Why Ibn Ishaq can’t be trusted/The Problems with Ibn Ishaq

“The Life of Muhammad” by Ibn Ishaq has been quoted by many critics of Islam. They get excited when Ibn Ishaq paints a bad picture of Prophet Muhammad and use it in their writings to attack Islam.  Although Ibn Ishaq  was the earliest of the traditionists to write a biography of the events that pertained to the time of Muhammad (p) there are several severe problems with his writings. As Bassam Zawadi says” just because something is early doesn’t mean it is true”. He has a good point.  Not everyone back then was reliable and honest.  Ibn Ishaq was known to be careless in him collecting stories about the Prophet, etc.

That his Isnads (chains of transmissions) were defective, ie not ‘iron’ tight by naming all the reporters, which is important because this determines whether the transmitter of the story is trustworthy or not. Ibn Ishaq was not an eye witness to any of the events of Prophet Muhammad’s life.  Ibn Ishaq was writing about 150 years after the Prophet’s death so this is very important. In Islamic sciences in order for a report of the Prophet (peace be on him) to be true is if the isnad is solid or not.

He used reports of traditions gathered from Jewish sources. Jews made up a lot of false stories/legends of Prophet Muhammad (just like the early Christians living outside of Palestine made up a lot of myths and legends of Jesus and put them in the Gospels). Making up stories and legends about the Prophet are unnacceptable in the eyes of many Islamic scholars.

Ibn Ishaq was (for lack of better term) a “suck up” to the Jews of Arabia. He said several complimentary reports of the Jews of Arabia, despite the fact that the Jews of Arabia were constatnly fighting with the Arabs and were charging interest when loaning money. The Jews of Madinah were constatly plotting againist the Prophet Muhammad. They were always trying to undermine his authority. In fact they sided with the Makkans in order to assinate the Prophet.

Most important of all, his report about Laylat al Qadr (the first revelation), contradicts all the hadith versions. The hadith collectors Bukhari, Muslim, Abu Dawud, etc were more careful in collecting their hadith (their chains of transmission).

There are several stories in Ibn Ishaq which are never found in the hadith. The reason why is because several hadith collectors such as Bukhari– did not trust Ibn Ishaq.

Ibn Ishaq as an author was in fact subjected to devastating attacks by scholars, contemporary or later, on two particular accounts. One was his uncritical inclusion in his Sira of so much spurious or forged poetry [7] ;the other his unquestioning acceptance of just such a story as that of the slaughter of Banu Qurayza [8].  It gets worse for Ibn Ishaq though. First let’s talk about what Imam Malk thought of Ibn Ishaq.

Who Was Imam Malik? What Did Imam Malik have to Say about Ibn Ishaq?

Malik bin Anas Bin Malik bin Abu Amir Al-Asbahi (715-801 C.E.) or Imam Malik– lived cloest in the time to the life of Prophet Muhammad of all the collectors of the hadith (Bukhari, Muslim, Abu Dawud, etc). He was born more than 80 years after the death of the Prophet.

Imam Malik was a complier of a respected hadith collection, called Muwatta. Imam Malik was a hadith scholar. Imam Malik called Ibn Ishaq a liar and an imposter for writing false stories about Prophet Muhammad. Imam Malik has said that Ibn Ishaq “reports traditions on the authority of the Jews”.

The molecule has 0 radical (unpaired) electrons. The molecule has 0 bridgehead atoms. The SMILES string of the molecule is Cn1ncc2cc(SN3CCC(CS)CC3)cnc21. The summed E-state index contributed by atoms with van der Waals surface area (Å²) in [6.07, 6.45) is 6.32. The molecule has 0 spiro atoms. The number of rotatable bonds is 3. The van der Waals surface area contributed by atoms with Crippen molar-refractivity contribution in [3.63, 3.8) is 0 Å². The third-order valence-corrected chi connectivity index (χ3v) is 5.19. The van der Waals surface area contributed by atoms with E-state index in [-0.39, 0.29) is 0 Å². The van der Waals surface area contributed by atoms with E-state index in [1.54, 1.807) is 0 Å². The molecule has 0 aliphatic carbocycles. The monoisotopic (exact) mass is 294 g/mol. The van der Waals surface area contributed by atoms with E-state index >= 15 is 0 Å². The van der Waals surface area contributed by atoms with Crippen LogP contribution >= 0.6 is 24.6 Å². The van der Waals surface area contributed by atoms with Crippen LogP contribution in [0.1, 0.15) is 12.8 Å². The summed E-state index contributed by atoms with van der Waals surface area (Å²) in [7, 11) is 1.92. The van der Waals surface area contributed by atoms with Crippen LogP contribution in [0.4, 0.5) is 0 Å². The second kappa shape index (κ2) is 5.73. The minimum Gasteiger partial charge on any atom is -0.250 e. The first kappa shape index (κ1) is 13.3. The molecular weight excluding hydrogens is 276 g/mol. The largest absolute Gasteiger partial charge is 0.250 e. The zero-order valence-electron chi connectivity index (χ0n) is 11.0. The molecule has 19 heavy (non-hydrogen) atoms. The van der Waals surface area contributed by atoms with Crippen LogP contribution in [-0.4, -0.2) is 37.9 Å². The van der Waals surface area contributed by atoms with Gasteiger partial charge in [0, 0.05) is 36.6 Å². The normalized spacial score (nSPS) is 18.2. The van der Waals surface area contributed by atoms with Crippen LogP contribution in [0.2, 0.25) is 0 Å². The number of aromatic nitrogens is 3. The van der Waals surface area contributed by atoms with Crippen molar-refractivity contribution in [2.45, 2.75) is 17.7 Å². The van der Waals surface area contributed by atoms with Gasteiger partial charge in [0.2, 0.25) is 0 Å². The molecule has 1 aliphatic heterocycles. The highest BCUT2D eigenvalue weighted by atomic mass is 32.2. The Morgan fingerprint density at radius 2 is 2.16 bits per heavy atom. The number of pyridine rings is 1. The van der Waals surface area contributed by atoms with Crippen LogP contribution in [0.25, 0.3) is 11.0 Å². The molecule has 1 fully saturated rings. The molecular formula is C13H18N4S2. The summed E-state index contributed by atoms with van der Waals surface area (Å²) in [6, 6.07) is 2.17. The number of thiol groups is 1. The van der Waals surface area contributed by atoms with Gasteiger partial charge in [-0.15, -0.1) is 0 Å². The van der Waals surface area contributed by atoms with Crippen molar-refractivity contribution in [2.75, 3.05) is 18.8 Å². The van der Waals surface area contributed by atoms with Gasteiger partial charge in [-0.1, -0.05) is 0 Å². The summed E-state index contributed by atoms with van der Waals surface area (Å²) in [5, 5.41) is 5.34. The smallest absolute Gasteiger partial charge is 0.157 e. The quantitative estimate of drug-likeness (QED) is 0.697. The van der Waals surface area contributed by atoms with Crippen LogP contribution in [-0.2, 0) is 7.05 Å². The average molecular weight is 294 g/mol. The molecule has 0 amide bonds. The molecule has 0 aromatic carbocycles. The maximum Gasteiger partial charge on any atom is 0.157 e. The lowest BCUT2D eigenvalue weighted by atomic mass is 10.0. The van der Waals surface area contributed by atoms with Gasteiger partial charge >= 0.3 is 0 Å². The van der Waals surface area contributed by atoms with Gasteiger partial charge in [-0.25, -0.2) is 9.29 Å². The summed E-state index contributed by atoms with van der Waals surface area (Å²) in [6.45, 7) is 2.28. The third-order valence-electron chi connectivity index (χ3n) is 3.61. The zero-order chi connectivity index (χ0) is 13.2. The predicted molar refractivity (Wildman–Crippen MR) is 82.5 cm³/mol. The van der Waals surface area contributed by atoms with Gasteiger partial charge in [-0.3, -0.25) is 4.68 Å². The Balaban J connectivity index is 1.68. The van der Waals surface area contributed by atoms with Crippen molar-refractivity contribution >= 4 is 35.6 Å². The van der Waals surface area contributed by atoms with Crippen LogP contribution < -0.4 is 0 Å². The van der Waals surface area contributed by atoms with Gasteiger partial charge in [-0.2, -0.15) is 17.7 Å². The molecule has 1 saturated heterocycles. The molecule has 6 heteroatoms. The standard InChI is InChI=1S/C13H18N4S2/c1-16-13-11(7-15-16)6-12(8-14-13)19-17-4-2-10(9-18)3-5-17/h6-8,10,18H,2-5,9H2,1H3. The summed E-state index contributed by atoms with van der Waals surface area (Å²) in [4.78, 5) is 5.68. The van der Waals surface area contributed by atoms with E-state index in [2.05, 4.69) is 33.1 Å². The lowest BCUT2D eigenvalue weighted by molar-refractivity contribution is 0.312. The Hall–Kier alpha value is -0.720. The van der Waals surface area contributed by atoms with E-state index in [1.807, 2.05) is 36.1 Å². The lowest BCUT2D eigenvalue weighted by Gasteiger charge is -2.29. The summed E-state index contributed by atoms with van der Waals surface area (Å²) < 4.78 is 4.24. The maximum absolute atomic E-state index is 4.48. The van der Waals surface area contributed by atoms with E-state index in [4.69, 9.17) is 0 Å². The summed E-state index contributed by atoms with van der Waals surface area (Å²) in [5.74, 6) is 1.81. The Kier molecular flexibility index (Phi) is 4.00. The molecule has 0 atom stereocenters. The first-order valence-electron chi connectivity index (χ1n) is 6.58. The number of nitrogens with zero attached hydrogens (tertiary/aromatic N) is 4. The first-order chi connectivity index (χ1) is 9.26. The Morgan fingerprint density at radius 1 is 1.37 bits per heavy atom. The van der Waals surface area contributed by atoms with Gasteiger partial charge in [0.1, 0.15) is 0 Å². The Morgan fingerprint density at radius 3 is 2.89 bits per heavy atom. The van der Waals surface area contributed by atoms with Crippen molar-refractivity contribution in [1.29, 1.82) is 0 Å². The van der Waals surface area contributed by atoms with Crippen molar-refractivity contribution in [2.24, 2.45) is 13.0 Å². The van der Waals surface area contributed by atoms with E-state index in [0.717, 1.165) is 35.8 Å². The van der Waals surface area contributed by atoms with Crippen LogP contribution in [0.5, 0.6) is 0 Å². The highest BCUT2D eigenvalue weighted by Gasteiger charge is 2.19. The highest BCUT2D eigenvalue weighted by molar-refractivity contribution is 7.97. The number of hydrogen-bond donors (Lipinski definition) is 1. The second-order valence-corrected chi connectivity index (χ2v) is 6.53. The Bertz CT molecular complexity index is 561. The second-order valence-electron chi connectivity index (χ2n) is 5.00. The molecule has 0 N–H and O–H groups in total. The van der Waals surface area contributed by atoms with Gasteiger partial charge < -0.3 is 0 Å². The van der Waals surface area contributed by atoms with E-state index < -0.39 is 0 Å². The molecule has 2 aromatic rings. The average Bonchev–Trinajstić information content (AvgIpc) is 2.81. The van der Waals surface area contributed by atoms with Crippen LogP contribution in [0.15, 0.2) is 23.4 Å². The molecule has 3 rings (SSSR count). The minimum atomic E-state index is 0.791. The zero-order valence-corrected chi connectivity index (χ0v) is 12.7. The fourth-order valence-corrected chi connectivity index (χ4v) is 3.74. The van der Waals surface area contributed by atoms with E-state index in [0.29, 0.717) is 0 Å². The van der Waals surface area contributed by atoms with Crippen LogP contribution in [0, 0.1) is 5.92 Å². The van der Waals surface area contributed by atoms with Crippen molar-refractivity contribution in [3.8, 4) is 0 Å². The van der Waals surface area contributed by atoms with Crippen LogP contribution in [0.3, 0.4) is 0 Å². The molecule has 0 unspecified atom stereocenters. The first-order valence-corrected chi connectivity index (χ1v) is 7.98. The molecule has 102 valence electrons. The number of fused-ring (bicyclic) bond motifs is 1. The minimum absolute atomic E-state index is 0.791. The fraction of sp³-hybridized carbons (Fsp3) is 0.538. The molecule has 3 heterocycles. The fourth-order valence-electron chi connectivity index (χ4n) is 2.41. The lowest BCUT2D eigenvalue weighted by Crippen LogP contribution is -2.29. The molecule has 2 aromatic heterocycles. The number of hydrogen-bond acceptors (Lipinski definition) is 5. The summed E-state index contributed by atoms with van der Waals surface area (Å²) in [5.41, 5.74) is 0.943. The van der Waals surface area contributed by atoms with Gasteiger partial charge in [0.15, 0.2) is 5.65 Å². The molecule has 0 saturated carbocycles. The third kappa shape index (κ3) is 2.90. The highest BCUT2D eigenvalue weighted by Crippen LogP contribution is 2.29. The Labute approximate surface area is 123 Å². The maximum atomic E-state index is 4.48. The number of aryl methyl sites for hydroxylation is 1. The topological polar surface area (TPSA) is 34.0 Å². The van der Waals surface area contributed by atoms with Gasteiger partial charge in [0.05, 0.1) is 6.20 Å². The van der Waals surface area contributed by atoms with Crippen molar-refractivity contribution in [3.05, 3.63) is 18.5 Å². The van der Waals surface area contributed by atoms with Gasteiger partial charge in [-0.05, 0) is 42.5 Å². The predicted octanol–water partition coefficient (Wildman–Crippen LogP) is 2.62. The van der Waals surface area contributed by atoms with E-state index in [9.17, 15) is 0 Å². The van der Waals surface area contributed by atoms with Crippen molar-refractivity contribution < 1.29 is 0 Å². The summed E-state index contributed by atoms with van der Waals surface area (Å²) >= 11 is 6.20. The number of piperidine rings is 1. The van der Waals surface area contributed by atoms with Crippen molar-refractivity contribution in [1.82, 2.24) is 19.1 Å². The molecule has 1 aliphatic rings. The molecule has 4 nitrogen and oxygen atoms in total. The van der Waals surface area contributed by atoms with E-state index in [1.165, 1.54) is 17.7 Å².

Ibn Ishaq was condemned by some of our major Islamic scholars.

Shaykh ibn Taymiyyah said:

“Allah has provided evidence (i.e. Isnad) establishing the authenticity or lack thereof of the narrations that are necessary in matters of the religion. It is well known that most of what was reported in aspects of Tafsir (commentaries on the Qur’an) is similar to narrations reporting Maghazi (or Seerah) and battles, promoting Imam Ahmad to state that three matters do not have Isnad: Tafsir, Mala’him (i.e. great battles), and Maghazi. This is because most of their narrations are of the Maraseel (plural for Mursal) type, such as narrations reported by Urwah Ibn az-Zubair, ash-Sha’bi, az-Zuhri, Musa Ibn Uqbah and Ibn Ishaq

.” [10]

Imam Malik was not the only contemporary of Ibn Ishaq’s to have problems with him. Despite writing the earliest biography of Prophet Muhammad, Scholars such as al-Nisa’I and Yahya b. Kattan did not view Ibn Ishaq as a reliable or authoritative source of Hadith. [11] Though some thought his use of collective isnad (chains of tranmissions) problematized his Hadith, several people went so far as to call Ibn Ishaq a liar on matters of Hadith.

Others claim Ibn Ishaq included verses in his Sira that he knew were not authentic.

The Original Form of Ibn Ishaq’s Sirat Rasul Allah is Lost

As I have already said, the Sirat written by Ibn Ishaq only exists in a later revised and shortened version by Ibn Hisham, who died in 834 C.E, 60 years after Ibn Ishaq– and in fragments quoted by other Muslim writers including another historian, Muhammad Ibn Jarir Al-Tabari (839-923 C.E.).

Ibn Hisham, the editor of Ibn Ishaq’s biography admitted to removing certain stories from Ibn Ishaq’s work

Ibn Hisham was not a scholar of hadith. He was only a biographer and did not use the proper method of collecting Hadith and the proper way of deterimining a valid isnad. Ibn Hisham explains that in his version he omits a lot of material from Ibn Ishaq’s biography:

“God willing I shall begin this book with Isma’il son of Ibrahim and mention those of his offspring who were the ancestors of God’s apostle one by one with what is known about them, taking no account of Isma’il’s other children, omitting some of the things which I.I. has recorded in this book in which there is no mention of the apostle and about which the Quran says nothing and which are not relevant to anything in this book or an explanation of it or evidence for it; poems which he quotes that no authority on poetry whom I have met knows of; things which it is disgraceful to discuss; matters which would distress certain people; and such reports as al-Bakka’i told me he could not accept as trustworthy – all these things I have omitted